Key words

Cumulative impacts Landscape ecology Vertebrate biodiversity Wetland habitat Wetland impacts 


Unable to display preview. Download preview PDF.

Unable to display preview. Download preview PDF.

Literature cited

  1. Abernethy, Y., and R. Turner. 1987. U.S. forested wetlands: Status and changes, 1940–1980.BioScience 37(10):721–727.Google Scholar
  2. Baker, J. 1978. Dusky seaside sparrow. Pages 16–19in H. Kale II (ed.), Rare and endangered biota of Florida, vol. 2. Birds. University Presses of Florida, Gainesville, Florida.Google Scholar
  3. Barrett, G., and R. Rosenberg (eds.). 1981. Stress effects on natural ecosystems. John Wiley & Sons, New York, 305 pp.Google Scholar
  4. Bormann, F. H., and G. E. Likens. 1979. Pattern and process in a forested ecosystem. Springer-Verlag, New York, 253 pp.Google Scholar
  5. Branan, W. (ed.). 1986. Survival of the Florida panther, a discussion of issues and accomplishments. Florida Defenders of the Environment, Tallahassee, Florida, 67 pp.Google Scholar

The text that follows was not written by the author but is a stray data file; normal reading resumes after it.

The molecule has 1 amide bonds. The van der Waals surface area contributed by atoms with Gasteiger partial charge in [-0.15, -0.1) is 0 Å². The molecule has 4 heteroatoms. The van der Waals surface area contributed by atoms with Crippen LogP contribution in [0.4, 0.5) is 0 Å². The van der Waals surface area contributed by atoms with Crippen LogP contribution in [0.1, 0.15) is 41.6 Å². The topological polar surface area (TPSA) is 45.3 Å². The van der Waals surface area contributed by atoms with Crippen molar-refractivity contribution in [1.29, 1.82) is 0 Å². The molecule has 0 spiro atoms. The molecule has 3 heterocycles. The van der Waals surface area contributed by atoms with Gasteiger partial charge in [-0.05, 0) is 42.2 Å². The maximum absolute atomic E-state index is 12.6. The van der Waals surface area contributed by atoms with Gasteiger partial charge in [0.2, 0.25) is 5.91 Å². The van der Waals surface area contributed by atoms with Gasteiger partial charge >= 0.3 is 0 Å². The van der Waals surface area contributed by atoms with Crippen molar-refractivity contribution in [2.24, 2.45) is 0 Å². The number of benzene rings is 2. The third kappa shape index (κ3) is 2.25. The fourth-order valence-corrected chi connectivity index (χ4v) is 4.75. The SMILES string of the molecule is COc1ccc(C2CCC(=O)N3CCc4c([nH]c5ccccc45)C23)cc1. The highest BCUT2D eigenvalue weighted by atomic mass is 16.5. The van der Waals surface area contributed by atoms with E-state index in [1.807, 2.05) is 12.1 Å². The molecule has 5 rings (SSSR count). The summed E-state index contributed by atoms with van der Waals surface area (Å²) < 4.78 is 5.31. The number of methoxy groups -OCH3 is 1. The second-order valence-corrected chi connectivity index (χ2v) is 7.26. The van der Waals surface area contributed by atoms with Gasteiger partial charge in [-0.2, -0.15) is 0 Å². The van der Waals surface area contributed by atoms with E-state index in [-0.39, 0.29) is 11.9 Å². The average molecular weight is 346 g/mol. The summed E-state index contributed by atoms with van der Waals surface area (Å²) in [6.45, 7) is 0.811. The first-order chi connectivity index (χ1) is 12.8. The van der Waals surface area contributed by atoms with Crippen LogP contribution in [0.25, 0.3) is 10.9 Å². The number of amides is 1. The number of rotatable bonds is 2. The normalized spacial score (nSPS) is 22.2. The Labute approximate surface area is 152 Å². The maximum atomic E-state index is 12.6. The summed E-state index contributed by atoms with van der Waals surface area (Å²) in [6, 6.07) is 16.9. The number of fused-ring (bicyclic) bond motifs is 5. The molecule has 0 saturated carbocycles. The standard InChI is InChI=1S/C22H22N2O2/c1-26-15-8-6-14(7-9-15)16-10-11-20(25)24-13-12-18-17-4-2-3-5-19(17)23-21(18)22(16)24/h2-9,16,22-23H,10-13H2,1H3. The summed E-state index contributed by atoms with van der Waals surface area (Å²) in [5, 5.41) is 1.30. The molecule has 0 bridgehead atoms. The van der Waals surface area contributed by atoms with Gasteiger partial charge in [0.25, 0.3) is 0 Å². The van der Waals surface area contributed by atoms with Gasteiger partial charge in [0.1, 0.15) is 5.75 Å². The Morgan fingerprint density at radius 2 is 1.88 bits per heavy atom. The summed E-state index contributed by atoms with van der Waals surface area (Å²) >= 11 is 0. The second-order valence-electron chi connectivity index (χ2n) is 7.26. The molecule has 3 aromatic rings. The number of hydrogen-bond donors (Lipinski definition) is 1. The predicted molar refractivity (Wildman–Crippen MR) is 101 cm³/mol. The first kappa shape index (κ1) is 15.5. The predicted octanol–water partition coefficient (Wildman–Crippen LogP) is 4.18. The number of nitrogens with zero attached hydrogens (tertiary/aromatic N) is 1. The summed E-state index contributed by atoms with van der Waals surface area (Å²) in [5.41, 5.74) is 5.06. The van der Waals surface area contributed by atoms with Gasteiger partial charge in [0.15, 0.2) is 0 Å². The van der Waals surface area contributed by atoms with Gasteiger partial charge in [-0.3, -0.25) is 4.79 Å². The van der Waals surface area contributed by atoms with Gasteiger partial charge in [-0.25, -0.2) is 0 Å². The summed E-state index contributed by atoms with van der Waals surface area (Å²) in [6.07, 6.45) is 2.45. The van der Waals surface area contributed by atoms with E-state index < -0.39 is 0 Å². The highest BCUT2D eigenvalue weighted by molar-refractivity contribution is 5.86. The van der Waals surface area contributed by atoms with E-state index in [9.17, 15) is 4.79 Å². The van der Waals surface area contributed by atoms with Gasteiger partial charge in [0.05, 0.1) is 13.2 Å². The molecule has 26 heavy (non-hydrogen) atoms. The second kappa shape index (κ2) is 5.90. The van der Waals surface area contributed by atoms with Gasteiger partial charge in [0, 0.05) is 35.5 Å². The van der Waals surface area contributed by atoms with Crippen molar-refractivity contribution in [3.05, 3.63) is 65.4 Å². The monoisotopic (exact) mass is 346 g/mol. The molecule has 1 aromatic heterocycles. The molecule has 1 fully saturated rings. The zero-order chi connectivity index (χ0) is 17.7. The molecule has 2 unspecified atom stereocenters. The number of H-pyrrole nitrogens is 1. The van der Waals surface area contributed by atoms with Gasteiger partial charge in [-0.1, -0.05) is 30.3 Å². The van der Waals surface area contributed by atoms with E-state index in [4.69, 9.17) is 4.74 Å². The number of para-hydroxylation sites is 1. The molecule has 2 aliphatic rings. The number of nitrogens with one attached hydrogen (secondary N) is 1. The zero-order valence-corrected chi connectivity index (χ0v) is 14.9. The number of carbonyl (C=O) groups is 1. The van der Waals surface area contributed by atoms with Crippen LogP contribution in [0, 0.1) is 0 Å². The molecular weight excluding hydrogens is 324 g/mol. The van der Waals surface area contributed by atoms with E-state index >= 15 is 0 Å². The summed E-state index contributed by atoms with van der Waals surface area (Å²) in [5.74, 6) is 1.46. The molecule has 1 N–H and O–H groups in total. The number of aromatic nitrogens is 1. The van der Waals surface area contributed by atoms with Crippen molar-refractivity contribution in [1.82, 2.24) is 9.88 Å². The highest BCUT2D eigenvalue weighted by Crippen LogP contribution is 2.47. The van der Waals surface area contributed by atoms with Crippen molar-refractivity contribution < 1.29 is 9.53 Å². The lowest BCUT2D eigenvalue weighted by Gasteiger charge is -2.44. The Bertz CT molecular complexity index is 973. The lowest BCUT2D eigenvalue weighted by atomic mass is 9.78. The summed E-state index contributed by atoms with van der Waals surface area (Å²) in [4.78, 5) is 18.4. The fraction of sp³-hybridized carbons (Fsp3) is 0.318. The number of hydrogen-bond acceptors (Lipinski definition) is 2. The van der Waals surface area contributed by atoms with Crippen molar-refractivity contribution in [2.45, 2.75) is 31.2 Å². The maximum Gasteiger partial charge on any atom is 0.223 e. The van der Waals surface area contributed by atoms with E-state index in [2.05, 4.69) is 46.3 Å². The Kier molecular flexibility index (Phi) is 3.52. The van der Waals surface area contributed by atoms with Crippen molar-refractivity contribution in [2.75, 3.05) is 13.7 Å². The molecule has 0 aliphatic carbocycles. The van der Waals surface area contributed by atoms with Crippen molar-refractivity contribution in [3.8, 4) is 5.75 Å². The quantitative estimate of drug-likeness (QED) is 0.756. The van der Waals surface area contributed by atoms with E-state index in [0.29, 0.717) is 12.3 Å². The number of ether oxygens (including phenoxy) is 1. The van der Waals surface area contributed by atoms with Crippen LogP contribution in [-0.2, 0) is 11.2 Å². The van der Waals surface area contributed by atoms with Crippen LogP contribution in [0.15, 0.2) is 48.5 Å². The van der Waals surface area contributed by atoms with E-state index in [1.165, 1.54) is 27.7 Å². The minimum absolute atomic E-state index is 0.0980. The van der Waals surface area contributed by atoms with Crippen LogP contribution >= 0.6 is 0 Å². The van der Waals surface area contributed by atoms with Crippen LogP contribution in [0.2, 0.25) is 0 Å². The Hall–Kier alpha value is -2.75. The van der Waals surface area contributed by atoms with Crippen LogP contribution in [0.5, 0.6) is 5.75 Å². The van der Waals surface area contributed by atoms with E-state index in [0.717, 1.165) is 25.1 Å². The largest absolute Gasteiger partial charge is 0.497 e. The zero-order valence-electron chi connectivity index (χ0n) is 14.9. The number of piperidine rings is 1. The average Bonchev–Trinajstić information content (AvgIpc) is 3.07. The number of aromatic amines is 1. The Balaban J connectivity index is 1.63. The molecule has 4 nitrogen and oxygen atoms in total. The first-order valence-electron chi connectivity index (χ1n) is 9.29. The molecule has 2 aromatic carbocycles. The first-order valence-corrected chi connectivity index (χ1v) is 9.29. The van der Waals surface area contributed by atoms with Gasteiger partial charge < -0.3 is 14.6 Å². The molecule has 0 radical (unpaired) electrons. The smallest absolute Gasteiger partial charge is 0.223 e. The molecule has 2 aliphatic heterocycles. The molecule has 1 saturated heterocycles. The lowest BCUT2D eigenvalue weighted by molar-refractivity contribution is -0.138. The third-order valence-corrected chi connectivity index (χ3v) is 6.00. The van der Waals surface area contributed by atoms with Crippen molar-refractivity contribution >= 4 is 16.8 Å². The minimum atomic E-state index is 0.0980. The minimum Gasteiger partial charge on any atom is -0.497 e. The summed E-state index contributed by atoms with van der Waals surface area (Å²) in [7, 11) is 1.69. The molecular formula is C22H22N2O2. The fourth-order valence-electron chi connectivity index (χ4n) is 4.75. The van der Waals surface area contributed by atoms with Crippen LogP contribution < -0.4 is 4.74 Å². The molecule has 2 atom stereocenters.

6. Bray, J. R. 1956. Gap phase replacement in a maple-bass-wood forest.Ecology 37:598–600.Google Scholar
  7. Briggs, S., and J. Criswell. 1979. Gradual silencing of spring in Washington.Atlantic Naturalist 32:19–26.Google Scholar
  8. Brinson, M. M. 1988. Strategies for Assessing the Cumulative Effects of Wetland Alteration on Water Quality.Environmental Management 12:xx-xx.Google Scholar
  9. Brittingham, M., and S. Temple. 1983. Have cowbirds caused forest songbirds to decline?BioScience 33:31–35.Google Scholar
  10. Bull, J. 1980. Sex determination in reptiles.Quarterly Review of Biology 55:3–21.Google Scholar
  11. Cain, S. A. 1966. Biotope and habitat. Pages 38–54in F. F. Darling and J. P. Milton (eds.), Man's role in changing the face of the earth. University of Chicago Press, Chicago.Google Scholar
  12. Cely, J. 1979. Status of the swallow-tailed kite and factors affecting its distribution. Pages 144–150in D. Forsythe and W. Ezell Jr. (eds.), Proceedings of the First South Carolina Endangered Species Symposium. South Carolina Wildlife and Marine Resources Department, Columbia, South Carolina.Google Scholar
  13. Chase, A. 1986. Playing God in Yellowstone. Atlantic Monthly Press, Boston, 446 pp.Google Scholar